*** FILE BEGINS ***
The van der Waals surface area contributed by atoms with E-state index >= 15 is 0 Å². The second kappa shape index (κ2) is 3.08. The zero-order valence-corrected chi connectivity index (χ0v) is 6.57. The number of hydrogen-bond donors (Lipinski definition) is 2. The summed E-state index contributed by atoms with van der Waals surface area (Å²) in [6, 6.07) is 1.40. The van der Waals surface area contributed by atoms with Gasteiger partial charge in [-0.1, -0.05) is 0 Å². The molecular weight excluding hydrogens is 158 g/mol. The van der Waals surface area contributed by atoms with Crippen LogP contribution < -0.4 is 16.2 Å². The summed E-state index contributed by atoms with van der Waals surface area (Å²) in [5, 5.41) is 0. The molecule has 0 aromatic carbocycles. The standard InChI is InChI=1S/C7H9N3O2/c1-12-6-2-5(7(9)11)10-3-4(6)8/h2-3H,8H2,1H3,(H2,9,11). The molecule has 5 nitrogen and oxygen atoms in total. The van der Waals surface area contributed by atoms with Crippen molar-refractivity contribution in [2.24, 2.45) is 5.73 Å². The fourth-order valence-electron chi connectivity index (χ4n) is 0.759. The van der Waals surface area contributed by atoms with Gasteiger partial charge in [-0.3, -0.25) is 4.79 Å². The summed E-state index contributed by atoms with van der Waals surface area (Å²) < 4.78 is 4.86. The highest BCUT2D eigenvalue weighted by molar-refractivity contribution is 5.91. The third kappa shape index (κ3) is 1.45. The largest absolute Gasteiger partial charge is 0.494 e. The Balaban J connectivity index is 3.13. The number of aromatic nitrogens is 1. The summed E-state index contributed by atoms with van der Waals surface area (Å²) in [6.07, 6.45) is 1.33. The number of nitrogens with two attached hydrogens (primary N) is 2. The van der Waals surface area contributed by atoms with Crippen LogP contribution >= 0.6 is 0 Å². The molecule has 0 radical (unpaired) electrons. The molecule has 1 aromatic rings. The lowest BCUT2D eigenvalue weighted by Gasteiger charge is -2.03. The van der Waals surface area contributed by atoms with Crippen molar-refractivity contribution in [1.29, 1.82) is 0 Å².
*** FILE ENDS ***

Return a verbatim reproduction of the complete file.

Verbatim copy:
The van der Waals surface area contributed by atoms with E-state index >= 15 is 0 Å². The second kappa shape index (κ2) is 3.08. The zero-order valence-corrected chi connectivity index (χ0v) is 6.57. The number of hydrogen-bond donors (Lipinski definition) is 2. The summed E-state index contributed by atoms with van der Waals surface area (Å²) in [6, 6.07) is 1.40. The van der Waals surface area contributed by atoms with Gasteiger partial charge in [-0.1, -0.05) is 0 Å². The molecular weight excluding hydrogens is 158 g/mol. The van der Waals surface area contributed by atoms with Crippen LogP contribution < -0.4 is 16.2 Å². The summed E-state index contributed by atoms with van der Waals surface area (Å²) in [5, 5.41) is 0. The molecule has 0 aromatic carbocycles. The standard InChI is InChI=1S/C7H9N3O2/c1-12-6-2-5(7(9)11)10-3-4(6)8/h2-3H,8H2,1H3,(H2,9,11). The molecule has 5 nitrogen and oxygen atoms in total. The van der Waals surface area contributed by atoms with Crippen molar-refractivity contribution in [2.24, 2.45) is 5.73 Å². The fourth-order valence-electron chi connectivity index (χ4n) is 0.759. The van der Waals surface area contributed by atoms with Gasteiger partial charge in [-0.3, -0.25) is 4.79 Å². The summed E-state index contributed by atoms with van der Waals surface area (Å²) < 4.78 is 4.86. The highest BCUT2D eigenvalue weighted by molar-refractivity contribution is 5.91. The third kappa shape index (κ3) is 1.45. The largest absolute Gasteiger partial charge is 0.494 e. The Balaban J connectivity index is 3.13. The number of aromatic nitrogens is 1. The summed E-state index contributed by atoms with van der Waals surface area (Å²) in [6.07, 6.45) is 1.33. The number of nitrogens with two attached hydrogens (primary N) is 2. The van der Waals surface area contributed by atoms with Crippen LogP contribution >= 0.6 is 0 Å². The molecule has 0 radical (unpaired) electrons. The molecule has 1 aromatic rings. The lowest BCUT2D eigenvalue weighted by Gasteiger charge is -2.03. The van der Waals surface area contributed by atoms with Crippen molar-refractivity contribution in [1.29, 1.82) is 0 Å².